Law establishes protections against telemarketing fraud
Telemarketing fraud has become a multi-billion dollar business in the United States.
In order to avoid falling victim to the fraudulent activities, Carbon County residents should treat telephone solicitations with skepticism, indicates the U.S. Federal Trade Commission.
The con artists are after consumers' money and never run out of scams.
Common fraudulent activities include free prize offers, special travel packages, vitamins and health products, phony investment opportunities, rip-off charity and recovery scams.
Carbon County citizens should be aware of the U.S. Telemarketing Sales Rule, points out the federal agency. The law designed to help protect consumers from abusive and deceptive telemarketers.
The federally implement legal guideline requires tele marketers to make specific disclosures and prohibits certain misrepresentations.
In addition, the FTC rule empowers American consumers to stop unwanted telemarketing calls.
The guideline provides law enforcement agencies with the authority to prosecute fraudulent telemarketers operating across state lines.
The rule covers most types of telemarketing calls to consumers, including calls to pitch goods, services, sweepstakes, prize promotions and investment opportunities.
It statute applies to calls consumers make in response to postcards or other materials received in the mail.
Under fedeal law, it is illegal for a telemarketer to contact consumers who have asked not to be called.
In the event the situation occurs, the trade commission advises Carbon residents to hang up and report the telemarketers to the Utah Attorney General' Office.
The federal statute retricts telemarketing calling times to the hours between 8 a.m. and 9 p.m.
In addition, telemarketers must tell consumers up front that the contact constitutes a sales solicitation call and identify the seller before making a pitch.
If the telephone contact involves a prize promotion, the callers must tell Carbon County residents that no purchase or payment is necessary to enter or win.
If asked by a telemarketer to pay for a prize, local consumers should promptly hang up the phone.
After all, free means free, points out the FTC.
The federal statute specifies that it is illegal for telemar-keters to misrepresent information, including facts about goods or services, earnings potential, profitability, risk or liquidity of an investment or the nature of a prize in a promotion scheme.
Pursuant to the federally established statute, telemarketers must disclose the total cost of products or services, clearly explain any restrictions and indicate whether a sale is final or non-refundable before collecting a payment from consumers in the United States.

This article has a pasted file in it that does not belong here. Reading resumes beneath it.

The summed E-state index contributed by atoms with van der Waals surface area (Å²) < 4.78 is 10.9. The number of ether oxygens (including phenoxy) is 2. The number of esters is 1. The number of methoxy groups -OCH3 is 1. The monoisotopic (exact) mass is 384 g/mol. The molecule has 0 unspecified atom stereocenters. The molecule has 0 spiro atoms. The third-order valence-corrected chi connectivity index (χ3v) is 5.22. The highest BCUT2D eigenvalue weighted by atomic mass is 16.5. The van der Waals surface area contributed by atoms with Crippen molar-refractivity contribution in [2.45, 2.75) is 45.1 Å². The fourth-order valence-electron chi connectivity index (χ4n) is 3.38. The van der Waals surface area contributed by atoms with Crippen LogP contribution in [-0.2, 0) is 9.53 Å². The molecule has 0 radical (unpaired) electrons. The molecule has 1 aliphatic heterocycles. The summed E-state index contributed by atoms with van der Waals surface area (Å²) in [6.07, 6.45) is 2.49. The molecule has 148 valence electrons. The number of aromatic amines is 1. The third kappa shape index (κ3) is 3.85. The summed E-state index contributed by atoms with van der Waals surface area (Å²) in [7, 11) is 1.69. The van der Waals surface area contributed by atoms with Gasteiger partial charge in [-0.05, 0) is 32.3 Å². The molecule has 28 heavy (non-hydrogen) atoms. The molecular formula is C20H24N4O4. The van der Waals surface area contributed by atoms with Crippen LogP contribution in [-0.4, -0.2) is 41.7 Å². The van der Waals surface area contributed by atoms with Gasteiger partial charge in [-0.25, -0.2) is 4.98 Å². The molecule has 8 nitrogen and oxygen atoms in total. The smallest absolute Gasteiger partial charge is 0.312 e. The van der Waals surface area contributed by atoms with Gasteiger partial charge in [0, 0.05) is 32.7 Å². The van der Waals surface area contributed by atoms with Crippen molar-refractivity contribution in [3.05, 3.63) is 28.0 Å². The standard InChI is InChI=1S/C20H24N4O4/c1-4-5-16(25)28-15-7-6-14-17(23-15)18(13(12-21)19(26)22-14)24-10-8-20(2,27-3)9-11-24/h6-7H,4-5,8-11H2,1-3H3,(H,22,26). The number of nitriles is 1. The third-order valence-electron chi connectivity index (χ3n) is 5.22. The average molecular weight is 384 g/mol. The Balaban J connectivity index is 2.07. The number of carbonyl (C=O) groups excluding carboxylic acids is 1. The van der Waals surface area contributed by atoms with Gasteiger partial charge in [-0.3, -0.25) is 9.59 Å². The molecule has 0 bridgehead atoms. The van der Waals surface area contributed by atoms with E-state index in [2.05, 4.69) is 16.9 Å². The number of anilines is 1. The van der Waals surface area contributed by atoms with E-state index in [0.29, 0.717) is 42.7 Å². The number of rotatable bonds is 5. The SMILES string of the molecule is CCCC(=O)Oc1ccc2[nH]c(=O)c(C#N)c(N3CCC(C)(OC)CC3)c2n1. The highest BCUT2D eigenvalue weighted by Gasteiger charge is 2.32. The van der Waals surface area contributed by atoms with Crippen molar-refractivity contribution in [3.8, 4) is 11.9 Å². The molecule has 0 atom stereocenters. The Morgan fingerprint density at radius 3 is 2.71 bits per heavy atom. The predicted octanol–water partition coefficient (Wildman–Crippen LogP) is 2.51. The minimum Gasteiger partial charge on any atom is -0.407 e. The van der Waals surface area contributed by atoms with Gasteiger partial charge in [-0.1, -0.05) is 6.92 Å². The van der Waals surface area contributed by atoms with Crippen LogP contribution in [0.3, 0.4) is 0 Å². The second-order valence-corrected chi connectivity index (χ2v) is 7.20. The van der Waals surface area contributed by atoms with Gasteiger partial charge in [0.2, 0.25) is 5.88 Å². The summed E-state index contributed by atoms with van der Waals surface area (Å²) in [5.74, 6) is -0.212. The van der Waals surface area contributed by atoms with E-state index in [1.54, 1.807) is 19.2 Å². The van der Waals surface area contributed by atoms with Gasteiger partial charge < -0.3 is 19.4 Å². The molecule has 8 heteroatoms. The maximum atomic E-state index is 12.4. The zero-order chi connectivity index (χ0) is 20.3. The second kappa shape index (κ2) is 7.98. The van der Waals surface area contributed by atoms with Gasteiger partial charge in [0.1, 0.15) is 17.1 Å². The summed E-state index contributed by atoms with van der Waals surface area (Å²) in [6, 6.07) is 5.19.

In connection with a prize promotion, telemarketers must tell consumers the odds of winning.
The solicitors should also indicate that no purchase or payment is necessary to win and any restrictions or conditions of receiving the prize.
It's illegal for a telemarketer to withdraw money from a consumer's checking account without the individual's express, verifiable authorization, according to the federal guidelines.
In addition, the trade commission indicates that federally implemented guidelines prohibit telemarketers and company operators from misrepresenting the facts to get consumers to pay.
The mandated prohibition applies in all situations, no matter what method of payment a consumer may select.
The FTC emphasizes the fact that consumers do not have to pay for credit repair, recovery room or advance-fee loan/credit services until the services have been delivered.
The repair firm telemar-keters claim that, for a fee, the companies can change or erase accurate negative information from consumers' credit reports.
However, the fact is that only time can erase accurate negative information from a consumers credit report, stresses the U.S. Federal Trade Commission.
Recovery room operators contact American consumers who have lost money to previous telemarketing scams, explains the federal agency.
For a fee or donation to a charity specified by the telemar-keter, the operators promise to recover lost money or the products or prizes never received by the consumer.
However, the operators frequently fail to deliver through on the promise.
It is difficult for consumers to recoup money if they have been cheated over the telephone, cautions the FTC.
Before opting to purchase products or services marketed by telephone, the U.S. Federal Trade Commission has released several recommendations for Carbon County residents to consider.
The federal agency's suggestions include :
Refrain from purchasing products or services from an unfamiliar company.
Legitimate businesses readily comply with consumer requests for additional information.
Never accept or respond without fully understanding an offer promoted via a telemar-keting operator.
Legitimate companies do not pressure consumers to make snap decisions.
Never send money or give out credit card or bank account numbers to unfamiliar companies over the telephone.